John's final noteworthy performance, one which may have won him a belated Irish place, came at Castle Avenue in June 1969. North West fell for 131, but their hosts were 80-8 at stumps, John's figures being 21 - 6 - 32 - 4. His quartet of wickets, David Ensor, Gerry Murphy, Alec O'Riordan and "Podge" Hughes was hardly one to be brushed aside as "easy pickings."
In mid August he was in the NWCU team which played Pakistan International Airlines at Strabane. The PIA side was far too strong but John acquitted himself well with the ball taking 3-54, including Mohammed Ilyas caught behind by the ever reliable Ossie for 0 and the great Hanif Mohammed for 6.
It was, nevertheless, somewhat of a surprise when he was selected for Ireland's English tour at the end of the month. Already joined in both the Donemana and NW sides by his son, he was a 41 year old grandfather, whose best days were behind him.
His debut against the Combined Services at Uxbridge saw a comfortable Irish win, though they were assisted by a generous declaration. He took one wicket in the CS second innings but was out for a duck in the Irish first innings, not batting in the second. On to Lord's where in a match of three declarations, Ireland lost by 36 runs. Having not batted in the first innings John was bowled for 0 by leg spinner Alan Duff in the second. Bowling first change, as he had at Uxbridge he had one wicket in MCC second innings. His victim was a young Hertfordshire batsman Ian MacLaurin, later to be Lord MacLaurin of Tesco and ECB fame, remembered by some - in his second role - as the man who tried to ban Jack Russell's trade mark white hat!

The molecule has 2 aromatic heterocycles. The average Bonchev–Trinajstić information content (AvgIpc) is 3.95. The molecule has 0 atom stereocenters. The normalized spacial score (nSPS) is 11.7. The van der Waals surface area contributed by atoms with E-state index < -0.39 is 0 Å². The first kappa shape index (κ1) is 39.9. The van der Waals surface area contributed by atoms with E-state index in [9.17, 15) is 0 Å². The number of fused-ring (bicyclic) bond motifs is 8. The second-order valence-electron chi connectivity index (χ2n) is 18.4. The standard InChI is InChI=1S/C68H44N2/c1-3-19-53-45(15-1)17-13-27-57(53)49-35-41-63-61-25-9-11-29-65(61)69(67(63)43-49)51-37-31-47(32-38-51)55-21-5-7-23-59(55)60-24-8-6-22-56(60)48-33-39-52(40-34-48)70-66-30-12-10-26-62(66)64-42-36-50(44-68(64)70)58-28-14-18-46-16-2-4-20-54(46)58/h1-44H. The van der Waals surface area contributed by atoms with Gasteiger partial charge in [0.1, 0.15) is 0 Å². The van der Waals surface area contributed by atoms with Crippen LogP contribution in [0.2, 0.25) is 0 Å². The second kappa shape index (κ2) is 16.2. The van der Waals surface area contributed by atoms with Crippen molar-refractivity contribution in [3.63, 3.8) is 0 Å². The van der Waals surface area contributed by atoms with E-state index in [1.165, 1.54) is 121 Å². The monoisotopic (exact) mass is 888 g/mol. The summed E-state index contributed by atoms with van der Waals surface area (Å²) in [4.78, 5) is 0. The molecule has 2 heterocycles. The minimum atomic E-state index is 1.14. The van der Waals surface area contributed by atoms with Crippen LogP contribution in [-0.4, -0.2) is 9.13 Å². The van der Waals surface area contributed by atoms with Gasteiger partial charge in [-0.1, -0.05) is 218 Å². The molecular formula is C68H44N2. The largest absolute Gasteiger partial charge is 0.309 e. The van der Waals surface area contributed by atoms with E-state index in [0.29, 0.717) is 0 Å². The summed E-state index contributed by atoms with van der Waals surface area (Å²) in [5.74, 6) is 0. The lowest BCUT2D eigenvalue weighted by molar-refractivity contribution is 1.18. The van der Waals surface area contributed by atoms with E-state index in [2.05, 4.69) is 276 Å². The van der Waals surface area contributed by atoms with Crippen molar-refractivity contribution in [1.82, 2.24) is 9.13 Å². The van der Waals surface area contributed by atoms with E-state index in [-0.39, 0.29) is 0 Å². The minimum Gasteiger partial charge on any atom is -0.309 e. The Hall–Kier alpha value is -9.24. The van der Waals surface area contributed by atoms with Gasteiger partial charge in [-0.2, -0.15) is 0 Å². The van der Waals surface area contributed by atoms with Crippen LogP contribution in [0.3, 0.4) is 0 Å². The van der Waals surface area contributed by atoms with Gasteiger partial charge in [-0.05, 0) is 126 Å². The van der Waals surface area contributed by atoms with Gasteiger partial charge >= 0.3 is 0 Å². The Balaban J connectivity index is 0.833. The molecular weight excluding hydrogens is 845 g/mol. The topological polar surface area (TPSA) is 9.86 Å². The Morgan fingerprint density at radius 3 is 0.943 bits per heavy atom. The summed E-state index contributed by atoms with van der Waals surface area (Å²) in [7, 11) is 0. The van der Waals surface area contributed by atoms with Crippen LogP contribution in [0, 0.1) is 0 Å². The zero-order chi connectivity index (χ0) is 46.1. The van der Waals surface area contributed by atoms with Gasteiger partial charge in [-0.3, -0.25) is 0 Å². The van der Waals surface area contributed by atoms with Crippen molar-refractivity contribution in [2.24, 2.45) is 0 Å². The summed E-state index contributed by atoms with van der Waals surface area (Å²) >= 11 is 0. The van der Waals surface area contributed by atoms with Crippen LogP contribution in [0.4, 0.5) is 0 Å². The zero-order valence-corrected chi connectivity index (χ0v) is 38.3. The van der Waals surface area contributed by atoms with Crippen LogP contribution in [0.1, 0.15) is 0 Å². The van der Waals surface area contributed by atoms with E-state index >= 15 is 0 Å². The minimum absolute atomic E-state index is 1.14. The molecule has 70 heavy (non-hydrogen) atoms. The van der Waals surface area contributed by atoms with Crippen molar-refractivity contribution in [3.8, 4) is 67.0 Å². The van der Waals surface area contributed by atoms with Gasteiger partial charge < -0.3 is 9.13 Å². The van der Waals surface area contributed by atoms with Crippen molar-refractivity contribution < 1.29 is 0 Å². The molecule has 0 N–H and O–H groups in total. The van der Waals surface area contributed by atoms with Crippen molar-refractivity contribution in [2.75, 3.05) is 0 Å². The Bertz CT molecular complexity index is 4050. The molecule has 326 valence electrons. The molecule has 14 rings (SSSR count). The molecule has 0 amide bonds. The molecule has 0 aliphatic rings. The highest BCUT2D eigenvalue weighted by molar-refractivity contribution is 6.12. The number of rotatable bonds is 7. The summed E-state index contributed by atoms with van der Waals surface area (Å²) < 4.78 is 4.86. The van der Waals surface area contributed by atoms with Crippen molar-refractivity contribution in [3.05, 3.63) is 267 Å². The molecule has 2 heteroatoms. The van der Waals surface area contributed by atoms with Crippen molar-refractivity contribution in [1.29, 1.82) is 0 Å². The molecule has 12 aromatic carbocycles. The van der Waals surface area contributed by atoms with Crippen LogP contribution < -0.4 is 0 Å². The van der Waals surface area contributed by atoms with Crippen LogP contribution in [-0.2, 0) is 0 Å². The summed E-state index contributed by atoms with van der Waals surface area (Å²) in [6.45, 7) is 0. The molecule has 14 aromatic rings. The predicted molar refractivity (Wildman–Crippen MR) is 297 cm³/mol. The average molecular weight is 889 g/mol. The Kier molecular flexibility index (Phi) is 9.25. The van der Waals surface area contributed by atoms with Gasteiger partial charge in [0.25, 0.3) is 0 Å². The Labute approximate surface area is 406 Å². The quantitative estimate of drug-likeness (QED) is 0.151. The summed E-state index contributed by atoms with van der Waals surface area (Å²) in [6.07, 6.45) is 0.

John did not play for Ireland again. He had probably been selected too late in his career to do himself full justice, though it is unfortunate that he was not, when chosen, given more of an opportunity to display his batting talent.
There is no doubt hat he was a player of international class who might well have solved a problem for Ireland in the 1950s, when the selectors often chose teams short in opening bowlers to strengthen the batting and make full use of several excellent spinners. Late in the decade, of course, another all rounder who batted right handed and was left arm new ball bowler came on to the scene and remained there for almost twenty years.
John Lowry Cochrane was, however, in Clarence Hiles words', "A top quality batsman" and - with reference to his many successes with Donemana, "An exceptional player in a fine team that gave their all and gave it often."
Edward Liddle, January 2010, updated March 2020